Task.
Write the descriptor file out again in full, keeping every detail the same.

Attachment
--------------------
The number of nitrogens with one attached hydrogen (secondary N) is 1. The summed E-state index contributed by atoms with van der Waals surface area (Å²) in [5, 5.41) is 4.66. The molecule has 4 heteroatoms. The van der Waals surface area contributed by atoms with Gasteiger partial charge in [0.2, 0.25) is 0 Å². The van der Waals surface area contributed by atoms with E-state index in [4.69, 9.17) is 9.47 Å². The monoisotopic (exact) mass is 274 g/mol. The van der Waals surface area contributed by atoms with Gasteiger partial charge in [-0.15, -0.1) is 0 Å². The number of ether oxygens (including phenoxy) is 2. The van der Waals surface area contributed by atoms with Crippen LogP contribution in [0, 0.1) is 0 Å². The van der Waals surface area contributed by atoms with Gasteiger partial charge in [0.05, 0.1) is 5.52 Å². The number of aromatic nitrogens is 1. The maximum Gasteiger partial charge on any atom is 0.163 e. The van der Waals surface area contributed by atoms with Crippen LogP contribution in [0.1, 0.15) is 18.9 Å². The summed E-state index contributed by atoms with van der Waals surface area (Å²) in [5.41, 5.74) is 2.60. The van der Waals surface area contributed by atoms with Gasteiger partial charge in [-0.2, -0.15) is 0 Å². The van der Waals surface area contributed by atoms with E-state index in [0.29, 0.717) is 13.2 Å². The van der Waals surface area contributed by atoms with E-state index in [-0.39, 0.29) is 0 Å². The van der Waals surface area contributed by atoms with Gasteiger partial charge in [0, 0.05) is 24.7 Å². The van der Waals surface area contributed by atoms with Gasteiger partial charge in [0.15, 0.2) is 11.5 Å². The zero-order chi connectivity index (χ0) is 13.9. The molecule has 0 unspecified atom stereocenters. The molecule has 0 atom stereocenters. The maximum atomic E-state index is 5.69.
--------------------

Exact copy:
The number of nitrogens with one attached hydrogen (secondary N) is 1. The summed E-state index contributed by atoms with van der Waals surface area (Å²) in [5, 5.41) is 4.66. The molecule has 4 heteroatoms. The van der Waals surface area contributed by atoms with Gasteiger partial charge in [0.2, 0.25) is 0 Å². The van der Waals surface area contributed by atoms with E-state index in [4.69, 9.17) is 9.47 Å². The monoisotopic (exact) mass is 274 g/mol. The van der Waals surface area contributed by atoms with Gasteiger partial charge in [-0.15, -0.1) is 0 Å². The number of ether oxygens (including phenoxy) is 2. The van der Waals surface area contributed by atoms with Crippen LogP contribution in [0, 0.1) is 0 Å². The van der Waals surface area contributed by atoms with Gasteiger partial charge in [0.05, 0.1) is 5.52 Å². The number of aromatic nitrogens is 1. The maximum Gasteiger partial charge on any atom is 0.163 e. The van der Waals surface area contributed by atoms with Crippen LogP contribution in [0.1, 0.15) is 18.9 Å². The summed E-state index contributed by atoms with van der Waals surface area (Å²) in [5.41, 5.74) is 2.60. The van der Waals surface area contributed by atoms with Gasteiger partial charge in [-0.2, -0.15) is 0 Å². The van der Waals surface area contributed by atoms with E-state index in [0.29, 0.717) is 13.2 Å². The van der Waals surface area contributed by atoms with E-state index in [-0.39, 0.29) is 0 Å². The van der Waals surface area contributed by atoms with Gasteiger partial charge in [0, 0.05) is 24.7 Å². The van der Waals surface area contributed by atoms with Gasteiger partial charge in [0.15, 0.2) is 11.5 Å². The zero-order chi connectivity index (χ0) is 13.9. The molecule has 0 unspecified atom stereocenters. The molecule has 0 atom stereocenters. The maximum atomic E-state index is 5.69.